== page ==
Fashion DIY #1 – Fandom Basecaps

I’m a big fan of nerdy or fandom related fashion and when I saw this picture:

Summer vibes getting real 🌞🌸🦄✨also a huge thank you for 50K! That's crazy!!😽

A post shared by Venla Hannola (@venlahannolart) on

I knew I wanted to make my own customized basecap. So I just bought a simple black and a grey one from amazon for around 4€ each. I choose black because I wanted to recreate the design from Pokemon Go. On the grey one I wanted to include some of my favorite fandoms or just things I love. I choose grey instead of white because I didn’t want a harsh contrast between the hat and my dark hair.

I’ll talk you through step by step and give you some tips along the way.

Your Idea
The first thing you have to think about is what you want to paint on your basecap and what color scheme you want to go for. I decided to only use black, white, silver and a tiny bit of gold, so I can wear it with everything. Don’t rush this, think about it for a while until you’re completely sure what you want. Keep in mind that the space is quite small, so choose something that you can actually accomplish. Of course that depends on your general artistic skills and your experience with painting on fabric. I’ve painted on a lot of tshirts before, so I was quite used to it. However even if you never painted any clothing item before, I think painting on a cap is pretty easy because the fabric is not elastic, it’s not so different from painting on canvas. Searching for references and fanart that is easy to recreate, can definitely help you. Whatever your idea is, draw it on paper first and try different arrangements of the things you want to include on your hat. I started drawing different ideas and arrangements even before I even received my hat, just to see how I want to position everything and whether I’m actually capable to do it. Because if you can’t pull something of on paper with a pen, you’ll probably fail to paint it on your fabric.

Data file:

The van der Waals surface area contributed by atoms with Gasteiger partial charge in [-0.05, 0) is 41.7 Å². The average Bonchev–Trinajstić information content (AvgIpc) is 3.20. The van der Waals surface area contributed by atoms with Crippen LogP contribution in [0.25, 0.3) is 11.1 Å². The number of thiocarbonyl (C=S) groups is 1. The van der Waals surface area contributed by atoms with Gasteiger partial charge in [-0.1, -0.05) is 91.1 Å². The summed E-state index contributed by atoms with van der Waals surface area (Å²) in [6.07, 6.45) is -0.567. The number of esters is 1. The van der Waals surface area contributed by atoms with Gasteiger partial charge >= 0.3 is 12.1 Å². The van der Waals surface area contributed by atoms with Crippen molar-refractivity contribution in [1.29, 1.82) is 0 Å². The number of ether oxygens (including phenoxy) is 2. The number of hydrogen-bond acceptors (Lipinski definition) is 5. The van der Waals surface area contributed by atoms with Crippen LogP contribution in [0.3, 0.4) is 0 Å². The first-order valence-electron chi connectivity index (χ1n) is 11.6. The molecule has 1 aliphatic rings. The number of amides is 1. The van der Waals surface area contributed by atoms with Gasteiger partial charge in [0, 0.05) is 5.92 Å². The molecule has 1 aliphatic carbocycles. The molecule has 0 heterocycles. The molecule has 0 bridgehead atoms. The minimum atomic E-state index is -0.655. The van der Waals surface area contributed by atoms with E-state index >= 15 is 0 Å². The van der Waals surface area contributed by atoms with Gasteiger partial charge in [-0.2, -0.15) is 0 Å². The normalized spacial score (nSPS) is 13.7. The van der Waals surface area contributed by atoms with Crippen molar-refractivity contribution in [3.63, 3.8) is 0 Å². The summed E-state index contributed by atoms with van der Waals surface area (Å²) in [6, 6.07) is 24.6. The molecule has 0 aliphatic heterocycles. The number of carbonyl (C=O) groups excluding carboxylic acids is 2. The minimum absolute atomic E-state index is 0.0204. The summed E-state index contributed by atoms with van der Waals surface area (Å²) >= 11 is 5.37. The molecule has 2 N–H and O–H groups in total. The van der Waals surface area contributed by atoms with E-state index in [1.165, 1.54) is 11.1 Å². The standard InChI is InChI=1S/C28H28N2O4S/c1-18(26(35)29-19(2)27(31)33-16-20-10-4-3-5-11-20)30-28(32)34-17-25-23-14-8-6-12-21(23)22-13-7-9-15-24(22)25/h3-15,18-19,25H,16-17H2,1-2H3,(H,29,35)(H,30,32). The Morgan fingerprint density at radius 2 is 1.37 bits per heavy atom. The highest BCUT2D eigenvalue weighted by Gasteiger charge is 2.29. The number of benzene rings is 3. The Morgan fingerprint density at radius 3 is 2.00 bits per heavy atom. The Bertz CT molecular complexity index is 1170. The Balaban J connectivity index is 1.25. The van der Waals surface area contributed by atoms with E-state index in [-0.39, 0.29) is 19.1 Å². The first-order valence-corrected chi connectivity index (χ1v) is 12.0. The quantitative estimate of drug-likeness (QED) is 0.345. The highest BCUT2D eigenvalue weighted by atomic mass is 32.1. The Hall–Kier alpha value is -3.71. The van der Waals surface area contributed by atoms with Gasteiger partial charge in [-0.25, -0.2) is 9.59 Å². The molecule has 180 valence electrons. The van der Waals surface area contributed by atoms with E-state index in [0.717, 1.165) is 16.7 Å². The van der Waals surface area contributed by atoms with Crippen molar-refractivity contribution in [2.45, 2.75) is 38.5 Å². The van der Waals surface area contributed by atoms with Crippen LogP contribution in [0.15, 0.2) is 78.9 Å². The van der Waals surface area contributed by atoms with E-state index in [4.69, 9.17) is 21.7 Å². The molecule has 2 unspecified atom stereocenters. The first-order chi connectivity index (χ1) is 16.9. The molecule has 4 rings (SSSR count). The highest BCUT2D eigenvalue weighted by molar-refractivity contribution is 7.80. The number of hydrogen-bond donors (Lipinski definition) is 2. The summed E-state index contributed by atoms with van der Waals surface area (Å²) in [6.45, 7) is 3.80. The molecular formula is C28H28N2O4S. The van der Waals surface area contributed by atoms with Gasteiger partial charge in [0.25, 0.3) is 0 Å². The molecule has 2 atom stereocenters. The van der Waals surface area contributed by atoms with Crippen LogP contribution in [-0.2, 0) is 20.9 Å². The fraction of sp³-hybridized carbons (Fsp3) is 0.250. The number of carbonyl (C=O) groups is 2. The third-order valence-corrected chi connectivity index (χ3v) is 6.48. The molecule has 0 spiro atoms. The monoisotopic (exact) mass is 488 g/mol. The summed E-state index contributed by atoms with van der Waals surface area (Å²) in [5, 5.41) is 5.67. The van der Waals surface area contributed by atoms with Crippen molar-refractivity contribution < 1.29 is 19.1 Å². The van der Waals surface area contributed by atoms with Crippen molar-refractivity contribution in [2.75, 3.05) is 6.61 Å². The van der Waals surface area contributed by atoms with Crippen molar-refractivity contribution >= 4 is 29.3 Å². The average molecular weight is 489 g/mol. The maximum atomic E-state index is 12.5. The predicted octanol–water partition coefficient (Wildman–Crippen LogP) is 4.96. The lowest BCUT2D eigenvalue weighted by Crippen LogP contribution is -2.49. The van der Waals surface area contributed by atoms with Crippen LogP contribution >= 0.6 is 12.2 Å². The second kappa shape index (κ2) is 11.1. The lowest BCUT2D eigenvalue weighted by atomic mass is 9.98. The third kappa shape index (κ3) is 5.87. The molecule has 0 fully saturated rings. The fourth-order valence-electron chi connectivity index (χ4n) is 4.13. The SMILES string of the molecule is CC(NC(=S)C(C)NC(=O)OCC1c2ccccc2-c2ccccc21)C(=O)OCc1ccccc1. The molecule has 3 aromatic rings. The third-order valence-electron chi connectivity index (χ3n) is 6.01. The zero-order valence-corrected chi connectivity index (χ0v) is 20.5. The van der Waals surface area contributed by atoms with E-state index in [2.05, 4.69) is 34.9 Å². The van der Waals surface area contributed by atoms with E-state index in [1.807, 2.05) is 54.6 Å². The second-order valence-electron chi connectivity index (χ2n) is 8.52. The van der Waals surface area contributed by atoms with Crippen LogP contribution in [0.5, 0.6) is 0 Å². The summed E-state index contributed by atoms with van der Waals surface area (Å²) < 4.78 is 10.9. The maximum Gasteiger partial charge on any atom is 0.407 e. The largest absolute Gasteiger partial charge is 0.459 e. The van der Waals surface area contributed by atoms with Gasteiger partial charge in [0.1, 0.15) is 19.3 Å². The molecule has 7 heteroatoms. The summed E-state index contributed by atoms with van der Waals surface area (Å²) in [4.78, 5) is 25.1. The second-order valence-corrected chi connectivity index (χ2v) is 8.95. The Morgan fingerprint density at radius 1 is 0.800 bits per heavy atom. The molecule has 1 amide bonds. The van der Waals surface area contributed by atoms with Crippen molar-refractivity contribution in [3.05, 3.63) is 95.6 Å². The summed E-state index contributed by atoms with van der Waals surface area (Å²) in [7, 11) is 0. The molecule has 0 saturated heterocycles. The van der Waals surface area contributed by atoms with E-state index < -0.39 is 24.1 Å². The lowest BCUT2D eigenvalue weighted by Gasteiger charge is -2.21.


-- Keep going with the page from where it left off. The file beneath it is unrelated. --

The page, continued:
Utensils
I used fabric paint for both hats, however in my experience acrylic paint is just as water resistant as fabric paint, so use whatever you prefer or have on hand. Of course when it comes to brushes and paint everyone has different preferences. But I think for this kind of DIY its important to use the right fabric paint. The paint you use should be quite thick, because you just have a lot more control opposed to a runny consistency. The more thicker paints are usually more opaque too. For a reference the consistency I’m talking about is similar to acrylic paint, so if you use this anyway you should be good to go. When it comes to brushes, I’m not an expert and don’t know anything about terminology, however the basic difference I notice in paint brushes is whether or not the bristles are soft and easy to bend or not. For canvas I always go for the harder to bend ones, but for painting on fabric I prefer the softer bendable brushes. Of course use whatever you prefer, those are just my preferences. I’d also suggest a very small brush, depending how small/detailed your scene is.

Preparation
Once you bought your hat, or maybe you have one lying around, trace the space you want to cover on a piece of paper, cut it out. You can know use this as a guideline to draw your idea on paper. It might take a while until your happy with the arrangement. Once you’ve done that, you can either replicate that freehandedly on your hat. Or if you mess up proportions like I do, you can use foil or cardboard to cut out the shapes in the size that you need and use these to draw it on your hat.

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Draw different ideas/arrangements on paper first!

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Use foil or cardboard to create stencils. This will ensure you get the proportions right.

Paint!
Not much to explain about this part, just make sure you clean your brush, when using a different color and to press your brush carefully unto a tissue or something else to extract as much water from it as possible. This will prevent your paint to get very runny, which might cause you to mess up.

Correcting Errors
If you messed something up that’s not the end of the world! You can always try to correct it. If your color is opaque enough you should always be able to paint over the mistakes you made. I messed up the shield logo. The black wing parts on the right side actually bleed together. Bbecause I just cleaned my brush before painting this part and the water made the paint too runny. I fixed that by adding small daisies around that area to fix my mistake and on top of the logo just to make it look better.


I have a few more fashion DIY ideas for fall/winter, follow me if you want to see them.

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